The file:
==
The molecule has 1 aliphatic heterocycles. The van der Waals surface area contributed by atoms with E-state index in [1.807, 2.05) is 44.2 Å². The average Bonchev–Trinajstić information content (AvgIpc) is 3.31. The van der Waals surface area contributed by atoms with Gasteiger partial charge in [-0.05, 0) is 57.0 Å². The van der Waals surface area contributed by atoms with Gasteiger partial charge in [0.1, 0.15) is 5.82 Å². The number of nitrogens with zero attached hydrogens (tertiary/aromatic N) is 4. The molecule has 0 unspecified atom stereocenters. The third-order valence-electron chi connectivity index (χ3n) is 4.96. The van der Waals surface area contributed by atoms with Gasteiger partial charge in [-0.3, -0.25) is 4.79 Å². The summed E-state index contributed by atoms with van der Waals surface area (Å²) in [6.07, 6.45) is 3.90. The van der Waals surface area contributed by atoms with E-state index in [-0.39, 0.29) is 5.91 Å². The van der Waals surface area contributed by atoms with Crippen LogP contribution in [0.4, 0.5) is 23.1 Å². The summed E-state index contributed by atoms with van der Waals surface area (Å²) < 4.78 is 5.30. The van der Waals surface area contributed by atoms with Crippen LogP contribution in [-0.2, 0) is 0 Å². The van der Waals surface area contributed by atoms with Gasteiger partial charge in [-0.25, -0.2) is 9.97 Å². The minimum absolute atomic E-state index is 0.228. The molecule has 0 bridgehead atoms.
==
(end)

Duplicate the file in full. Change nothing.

The molecule has 1 aliphatic heterocycles. The van der Waals surface area contributed by atoms with E-state index in [1.807, 2.05) is 44.2 Å². The average Bonchev–Trinajstić information content (AvgIpc) is 3.31. The van der Waals surface area contributed by atoms with Gasteiger partial charge in [-0.05, 0) is 57.0 Å². The van der Waals surface area contributed by atoms with Gasteiger partial charge in [0.1, 0.15) is 5.82 Å². The number of nitrogens with zero attached hydrogens (tertiary/aromatic N) is 4. The molecule has 0 unspecified atom stereocenters. The third-order valence-electron chi connectivity index (χ3n) is 4.96. The van der Waals surface area contributed by atoms with Gasteiger partial charge in [-0.3, -0.25) is 4.79 Å². The summed E-state index contributed by atoms with van der Waals surface area (Å²) in [6.07, 6.45) is 3.90. The van der Waals surface area contributed by atoms with E-state index in [-0.39, 0.29) is 5.91 Å². The van der Waals surface area contributed by atoms with Crippen LogP contribution in [0.4, 0.5) is 23.1 Å². The summed E-state index contributed by atoms with van der Waals surface area (Å²) < 4.78 is 5.30. The van der Waals surface area contributed by atoms with Crippen LogP contribution in [-0.2, 0) is 0 Å². The van der Waals surface area contributed by atoms with Gasteiger partial charge in [-0.25, -0.2) is 9.97 Å². The minimum absolute atomic E-state index is 0.228. The molecule has 0 bridgehead atoms.